For many working women, the decision to start a family is fraught with anxiety. Will I be physically incapacitated? Will nurturing a tiny, shrieking beast affect my ability to do my job? For a certain subset of us, that decision is made more complicated by one ineluctable fact: We built our careers around fetus poison, otherwise known as “beer.” As our numbers grow, more women will find ourselves in the position that I did earlier this year—asking for spit cups at tastings and retiring to my hotel room to put my feet up instead of joining the cheerful, buzzed conviviality after-hours on media trips.
As I became more obviously pregnant, more women began approaching me for advice and, more importantly, reassurance that getting in the family way wouldn’t prevent us from indulging our love of beer. To all those women: It can be done! Don’t be afraid.
To address the elephant in the room: Every pregnancy manual, and nosy strangers everywhere, will warn you that there is no such thing as a safe amount of alcohol. It’s true that excessive alcohol consumption is associated with fetal alcohol syndrome, which is tied to deformities, behavioral problems and learning disabilities, among many other scary consequences. Drinking is part of my job, but I would not put my family’s health at risk to do it.
But the key word is “excessive.” As University of Chicago economist Emily Oster details in her book Expecting Better, there is just no good data that shows that occasional to light drinking hurts your fetus. “I reviewed approximately 50 studies in detail, covering 80,000 women,” says Oster. “I focused on studies that came as close as possible to comparing identical women who differed only in their drinking behavior. In these studies there is simply no evidence that occasional drinking has harmful impacts.”
With the country’s history of temperance movements, American studies on drinking while pregnant are often conflated with other factors, like cocaine use. In other words, drinking while pregnant is treated as at-risk behavior. But if you’re not in the habit of snorting up—and you don’t take your one to three drinks in the form of a half-dozen vodka shots on Saturday night—your fetus is no more at risk than a teetotaler’s.
After a first trimester so addled by morning sickness that I could barely eat a spoonful of French onion dip, I was able to start tasting beer again in my second trimester. Privately, my doctor assured me that an occasional half-pint was fine. Although we still faced public censure, the women I spoke to felt comfortable with low levels of consumption. In my case, that meant a few ounces of beer once or twice a week. In most cases our bodies put the brakes on for us.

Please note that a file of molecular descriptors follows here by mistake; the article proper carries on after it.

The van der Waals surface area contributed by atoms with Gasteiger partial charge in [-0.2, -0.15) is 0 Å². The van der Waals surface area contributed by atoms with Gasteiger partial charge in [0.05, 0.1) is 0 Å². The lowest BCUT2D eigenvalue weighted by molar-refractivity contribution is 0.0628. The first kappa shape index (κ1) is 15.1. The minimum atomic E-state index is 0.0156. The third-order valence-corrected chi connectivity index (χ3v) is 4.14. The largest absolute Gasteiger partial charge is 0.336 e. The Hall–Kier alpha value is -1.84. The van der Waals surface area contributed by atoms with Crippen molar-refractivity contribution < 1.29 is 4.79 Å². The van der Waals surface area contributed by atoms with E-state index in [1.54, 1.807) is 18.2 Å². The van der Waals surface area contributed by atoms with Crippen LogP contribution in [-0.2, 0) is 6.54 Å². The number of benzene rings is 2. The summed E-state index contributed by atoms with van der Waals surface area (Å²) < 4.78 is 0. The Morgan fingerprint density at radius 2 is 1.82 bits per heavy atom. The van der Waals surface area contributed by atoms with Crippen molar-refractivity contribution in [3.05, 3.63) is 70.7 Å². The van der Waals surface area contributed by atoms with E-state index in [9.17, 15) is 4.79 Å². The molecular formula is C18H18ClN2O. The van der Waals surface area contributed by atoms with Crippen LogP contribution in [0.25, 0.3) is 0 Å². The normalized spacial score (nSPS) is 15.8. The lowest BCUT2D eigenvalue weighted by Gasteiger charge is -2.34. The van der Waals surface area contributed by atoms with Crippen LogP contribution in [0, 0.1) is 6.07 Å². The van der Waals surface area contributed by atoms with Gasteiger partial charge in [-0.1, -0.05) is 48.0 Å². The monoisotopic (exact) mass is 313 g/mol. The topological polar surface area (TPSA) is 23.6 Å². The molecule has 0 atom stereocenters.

“[My obstetrician] felt that moderate and spaced-out consumption was fine throughout pregnancy, and physical fitness was … more important than if I had a couple of ounces a week,” says Jamie Baertsch, the brewmaster at Wisconsin’s Dells Brewing and mother of two. Her taste panels added up to about 12 ounces a week, which she spread out to 1 or 2 ounces of beer a day.
Working in the beer industry can place demands on other parts of your body besides your liver. It’s possible to circumvent chores that require heavy lifting, but if you have your doctor’s OK, there’s no reason you can’t keep working right until birth. “We had a hot night two weeks before my second baby,” says Caitlin Jewell, the co-owner of Massachusetts-based Somerville Brewing. “Through Braxton Hicks [contractions, which occur before labor actually begins], I loaded the fest gear into the truck—even a few full sixtels!”
And if you’re working within the brewery itself, remember that it is an inherently dangerous environment. “Carbon dioxide, chemicals, hot-water tanks under pressure, and there you are, walking around with pregnancy brain,” says Baertsch.
“Even with all my precautions, I had one accident,” Baertsch recalls. “I was cleaning a new tank and got knocked out by carbon dioxide, which knocked a bucket of sodium hydroxide on me. I had to be decontaminated in the parking lot. Everyone ended up being just fine, but it is just a little more nerve-wracking when you’re trying to grow a baby.”
Ultimately, the pressing issues that we deal with in beer are the same as in any other industry that is made up of small businesses. For example, arranging maternity leave seemed more difficult than reducing beer consumption. “When I approached my team, I let them know I had prepared measures to put in place during my leave and considered how to counteract my absence with as much pre-planning as possible,” says Francesca Zeifman, the public relations manager at Atlanta’s SweetWater Brewing who was expecting her first in December 2014.
But this is more encouraging than other-wise. Aside from the occasional disapproving glance, women in beer shouldn’t feel discouraged from starting families, any more than baristas, graphic designers or other creative professionals. “To be pregnant in this industry is just like every day in beer. You need to live in the moment, know your limits, lift with your knees and stay hydrated,” says Jewell.
“I imagine it’s probably difficult for a woman in any field—not just the beer industry—who cares about her career to make the decision to start a family,” says Liz Melby, the director of communications at Harpoon Brewery and mother of two. “Hopefully, any fear you might have won’t hold you back, because the reward is so great.”
This column appears in the March 2015 issue of All About Beer Magazine. Click here to subscribe.
Adrienne So is a Portland, OR-based freelance writer whose new baby outgrows all beer-themed onesies at the speed of light.